After Katy and Zach Leeds’ chubby-cheeked daughter Charlie was born in 2019, friends sent them a delivery from a Valley cookie shop. The couple was so enamored of the cookies they continued to order more until Zach, who has a tech background and no prior baking experience, started making his own. His new hobby was so well-received by family and friends that he decided to take it to the next level. Today, he bakes nine “giant” cookie varieties ($4 each or four for $14), including such exotic offerings as Nutella swirl, salted caramel chocolate chip and stuffed carrot cake, along with mainstays like chocolate chip. His sweet treats have the texture of cake in cookie form – delightfully light and loaded with rich and swoon-worthy ingredients. He’s rolling out a few new varieties, including lemon and orange Creamsicle, but won’t debut them until he perfects the recipes. “I don’t put out any mediocre cookies,” he says. Find Chubby Cheeks Cookies at Uptown Farmers Market, Second Sundays on Mill or on the company website.
Chubby Cheeks Cookies
Adult Coffee Cereal
In 2010, Valley emergency room doctor Tim Kieborz was driving to work and didn’t have time to stop for coffee. “I was eating chocolate Cheerios out of a cup, and I thought, ‘They make 13 flavors of Cheerios, why don’t they make one with coffee?’” Kieborz’s idea percolated, and nearly a decade later, Espress-O’s became a reality. With the tagline, “The first cereal made just for adults,” Espress-O’s ($3.99 per 2-oz. cup) comes in two flavors: Mocha Latte, made with whole-grain oat-ring cereal coated with powdered espresso (from Roastery of Cave Creek), drizzled Guittard chocolate syrup and coffee nibs; and for a non-coffee alternative, Chai Latte, oat rings mixed with Masala chai, Guittard white chocolate, cloves and other spices. Pour milk in the cup and eat on the fly, or enjoy dry while hiking or studying, Kieborz says. “I wanted Espress-O’s to be something exciting for an adult to eat and look forward to.” The doc is busy brewing up other flavor ideas, including Mexican mocha and prickly pear fermented honey. Find Espress-O’s at select AJ’s Fine Foods and Sprouts Farmers Market.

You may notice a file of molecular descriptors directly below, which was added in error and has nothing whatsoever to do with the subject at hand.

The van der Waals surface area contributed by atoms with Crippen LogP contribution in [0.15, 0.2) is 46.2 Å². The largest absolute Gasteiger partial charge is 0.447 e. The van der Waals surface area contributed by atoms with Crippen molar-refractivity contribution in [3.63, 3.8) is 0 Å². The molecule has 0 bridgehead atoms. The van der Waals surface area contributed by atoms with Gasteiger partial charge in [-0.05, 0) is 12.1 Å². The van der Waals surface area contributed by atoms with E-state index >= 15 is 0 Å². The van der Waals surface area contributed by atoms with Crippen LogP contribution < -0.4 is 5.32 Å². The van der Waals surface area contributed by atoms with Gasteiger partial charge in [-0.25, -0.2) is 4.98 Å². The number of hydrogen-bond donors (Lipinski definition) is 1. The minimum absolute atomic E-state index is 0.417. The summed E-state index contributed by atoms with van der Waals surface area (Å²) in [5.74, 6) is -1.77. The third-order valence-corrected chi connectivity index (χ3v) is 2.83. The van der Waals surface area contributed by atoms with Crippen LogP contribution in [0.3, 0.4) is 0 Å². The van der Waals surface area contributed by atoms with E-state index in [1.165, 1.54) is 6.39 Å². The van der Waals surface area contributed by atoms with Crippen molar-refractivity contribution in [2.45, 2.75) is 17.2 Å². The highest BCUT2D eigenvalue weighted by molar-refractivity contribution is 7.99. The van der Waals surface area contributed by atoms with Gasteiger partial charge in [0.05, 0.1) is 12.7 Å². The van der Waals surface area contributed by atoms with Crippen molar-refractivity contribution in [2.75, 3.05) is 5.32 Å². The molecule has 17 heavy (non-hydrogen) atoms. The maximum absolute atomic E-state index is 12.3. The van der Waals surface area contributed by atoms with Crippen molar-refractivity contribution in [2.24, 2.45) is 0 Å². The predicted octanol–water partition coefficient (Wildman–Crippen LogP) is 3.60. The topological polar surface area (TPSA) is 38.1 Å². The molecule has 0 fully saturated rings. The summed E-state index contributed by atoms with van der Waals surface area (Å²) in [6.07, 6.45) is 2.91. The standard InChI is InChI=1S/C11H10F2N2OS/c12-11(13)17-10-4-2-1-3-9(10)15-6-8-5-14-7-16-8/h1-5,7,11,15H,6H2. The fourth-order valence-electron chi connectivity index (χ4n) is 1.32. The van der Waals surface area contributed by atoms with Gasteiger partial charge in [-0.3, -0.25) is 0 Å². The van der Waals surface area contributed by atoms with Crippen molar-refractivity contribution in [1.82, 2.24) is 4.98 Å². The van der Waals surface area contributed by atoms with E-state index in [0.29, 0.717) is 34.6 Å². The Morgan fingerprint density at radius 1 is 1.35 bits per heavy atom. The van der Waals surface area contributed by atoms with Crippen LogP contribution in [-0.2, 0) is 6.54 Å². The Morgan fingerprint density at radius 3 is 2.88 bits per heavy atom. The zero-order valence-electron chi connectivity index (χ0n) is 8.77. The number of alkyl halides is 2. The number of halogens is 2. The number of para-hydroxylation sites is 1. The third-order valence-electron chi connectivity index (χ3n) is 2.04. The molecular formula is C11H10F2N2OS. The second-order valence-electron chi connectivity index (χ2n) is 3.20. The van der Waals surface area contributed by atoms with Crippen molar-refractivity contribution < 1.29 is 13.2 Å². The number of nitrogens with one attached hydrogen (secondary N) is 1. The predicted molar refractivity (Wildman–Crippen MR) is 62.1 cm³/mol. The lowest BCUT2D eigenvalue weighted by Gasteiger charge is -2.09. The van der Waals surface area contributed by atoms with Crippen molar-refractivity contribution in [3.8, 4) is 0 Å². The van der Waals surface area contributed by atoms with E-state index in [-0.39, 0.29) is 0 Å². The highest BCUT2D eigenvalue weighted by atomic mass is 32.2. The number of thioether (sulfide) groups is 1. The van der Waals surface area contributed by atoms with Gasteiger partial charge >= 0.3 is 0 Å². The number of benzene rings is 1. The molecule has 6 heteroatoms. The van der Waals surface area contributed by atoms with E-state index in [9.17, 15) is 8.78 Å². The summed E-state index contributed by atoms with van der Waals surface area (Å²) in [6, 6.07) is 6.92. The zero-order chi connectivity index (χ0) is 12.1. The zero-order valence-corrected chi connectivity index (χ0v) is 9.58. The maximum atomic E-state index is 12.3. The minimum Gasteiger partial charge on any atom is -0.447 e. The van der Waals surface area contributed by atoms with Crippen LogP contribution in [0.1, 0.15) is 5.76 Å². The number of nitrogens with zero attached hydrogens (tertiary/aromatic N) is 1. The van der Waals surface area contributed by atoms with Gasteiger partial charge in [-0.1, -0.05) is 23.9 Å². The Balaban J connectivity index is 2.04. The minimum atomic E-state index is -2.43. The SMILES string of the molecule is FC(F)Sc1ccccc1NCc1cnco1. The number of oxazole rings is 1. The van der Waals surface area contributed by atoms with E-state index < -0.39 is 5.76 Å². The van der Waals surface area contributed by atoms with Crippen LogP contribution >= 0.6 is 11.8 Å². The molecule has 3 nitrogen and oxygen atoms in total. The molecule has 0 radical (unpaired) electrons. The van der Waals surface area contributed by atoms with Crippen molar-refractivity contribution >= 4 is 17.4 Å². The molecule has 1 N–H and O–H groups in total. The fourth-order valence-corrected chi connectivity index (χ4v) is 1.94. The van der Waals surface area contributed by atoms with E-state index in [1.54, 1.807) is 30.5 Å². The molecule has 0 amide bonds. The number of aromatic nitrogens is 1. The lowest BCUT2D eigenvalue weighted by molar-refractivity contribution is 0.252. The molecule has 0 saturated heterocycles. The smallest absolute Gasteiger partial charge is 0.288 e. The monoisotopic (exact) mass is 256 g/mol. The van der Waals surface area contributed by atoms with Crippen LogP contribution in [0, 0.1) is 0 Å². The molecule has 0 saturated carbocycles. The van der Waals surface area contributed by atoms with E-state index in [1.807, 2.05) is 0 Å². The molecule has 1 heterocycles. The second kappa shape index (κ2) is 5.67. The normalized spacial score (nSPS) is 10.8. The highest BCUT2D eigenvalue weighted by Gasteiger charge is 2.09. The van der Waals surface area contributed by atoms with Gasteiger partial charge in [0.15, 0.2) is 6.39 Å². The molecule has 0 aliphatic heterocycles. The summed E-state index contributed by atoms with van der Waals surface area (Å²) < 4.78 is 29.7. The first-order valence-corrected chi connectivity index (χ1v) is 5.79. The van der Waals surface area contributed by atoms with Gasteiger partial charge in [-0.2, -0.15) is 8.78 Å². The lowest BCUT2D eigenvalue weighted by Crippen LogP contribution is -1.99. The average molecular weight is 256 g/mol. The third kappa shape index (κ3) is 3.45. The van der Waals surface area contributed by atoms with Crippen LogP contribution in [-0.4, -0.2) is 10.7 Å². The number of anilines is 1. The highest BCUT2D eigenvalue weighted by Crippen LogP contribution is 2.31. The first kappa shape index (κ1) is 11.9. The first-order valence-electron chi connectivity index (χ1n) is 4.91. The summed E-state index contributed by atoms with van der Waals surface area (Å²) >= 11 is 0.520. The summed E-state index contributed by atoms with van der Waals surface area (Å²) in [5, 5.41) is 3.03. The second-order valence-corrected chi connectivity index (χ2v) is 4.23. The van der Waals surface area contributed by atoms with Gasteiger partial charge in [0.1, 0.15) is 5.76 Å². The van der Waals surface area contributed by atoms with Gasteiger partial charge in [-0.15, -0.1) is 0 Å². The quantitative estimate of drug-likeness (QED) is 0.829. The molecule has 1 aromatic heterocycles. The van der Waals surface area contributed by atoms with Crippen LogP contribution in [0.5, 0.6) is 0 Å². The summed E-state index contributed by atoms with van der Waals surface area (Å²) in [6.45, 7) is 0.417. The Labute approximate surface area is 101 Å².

Joe Intiso had long worked front-of-the-house restaurant jobs, so when the pandemic nearly closed down the industry in 2020, he had to contemplate his next move. A self-taught pasta maker, Intiso began to fabricate noodles in his home kitchen, and started selling his wares at a local farmers market. Intiso uses USDA-certified organic stone-ground flour that’s milled at a cooler temperature to retain fat and oil in the grain, and bronze dyes to give the pasta a rougher surface, which allows the sauce to cling. He dries the pasta slowly for two to four days depending on its thickness, rotating racks and flipping the noodles gently so they don’t break. “It’s an extremely labor-intensive process, but I believe it yields much better results,” he says. Intiso fashions about a dozen shapes, including fettucine, bucatini, tagliatelle, ziti, fusilli and spaghetti ($9-$10), a few spinach options, and squid ink tagliatelle ($12). “This started out as a passion project to see if I could gain some traction, and I’ve just kept growing.” Find Phoenix Pasta Co. at Downtown Phoenix Farmers Market, Monsoon Market and Main Street Harvest.
Phoenix Pasta Co.